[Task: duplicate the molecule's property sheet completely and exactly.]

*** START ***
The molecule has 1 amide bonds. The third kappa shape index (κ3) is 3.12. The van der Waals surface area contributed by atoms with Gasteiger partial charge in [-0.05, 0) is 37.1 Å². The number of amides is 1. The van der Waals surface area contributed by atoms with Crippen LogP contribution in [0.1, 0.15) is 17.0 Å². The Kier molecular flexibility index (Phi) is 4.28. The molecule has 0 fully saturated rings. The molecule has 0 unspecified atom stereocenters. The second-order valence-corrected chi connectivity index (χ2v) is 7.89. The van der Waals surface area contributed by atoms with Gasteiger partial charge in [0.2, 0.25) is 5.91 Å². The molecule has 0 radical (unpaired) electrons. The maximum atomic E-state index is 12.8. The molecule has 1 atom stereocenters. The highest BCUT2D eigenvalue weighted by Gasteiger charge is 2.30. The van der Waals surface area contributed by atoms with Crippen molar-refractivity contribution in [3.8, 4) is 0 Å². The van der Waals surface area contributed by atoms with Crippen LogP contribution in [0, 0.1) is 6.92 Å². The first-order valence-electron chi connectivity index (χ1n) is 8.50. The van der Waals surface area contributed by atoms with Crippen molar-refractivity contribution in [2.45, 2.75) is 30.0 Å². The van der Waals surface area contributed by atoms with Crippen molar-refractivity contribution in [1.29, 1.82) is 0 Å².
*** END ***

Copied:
The molecule has 1 amide bonds. The third kappa shape index (κ3) is 3.12. The van der Waals surface area contributed by atoms with Gasteiger partial charge in [-0.05, 0) is 37.1 Å². The number of amides is 1. The van der Waals surface area contributed by atoms with Crippen LogP contribution in [0.1, 0.15) is 17.0 Å². The Kier molecular flexibility index (Phi) is 4.28. The molecule has 0 fully saturated rings. The molecule has 0 unspecified atom stereocenters. The second-order valence-corrected chi connectivity index (χ2v) is 7.89. The van der Waals surface area contributed by atoms with Gasteiger partial charge in [0.2, 0.25) is 5.91 Å². The molecule has 0 radical (unpaired) electrons. The maximum atomic E-state index is 12.8. The molecule has 1 atom stereocenters. The highest BCUT2D eigenvalue weighted by Gasteiger charge is 2.30. The van der Waals surface area contributed by atoms with Crippen molar-refractivity contribution in [3.8, 4) is 0 Å². The van der Waals surface area contributed by atoms with Crippen LogP contribution in [0, 0.1) is 6.92 Å². The first-order valence-electron chi connectivity index (χ1n) is 8.50. The van der Waals surface area contributed by atoms with Crippen molar-refractivity contribution in [2.45, 2.75) is 30.0 Å². The van der Waals surface area contributed by atoms with Crippen molar-refractivity contribution in [1.29, 1.82) is 0 Å².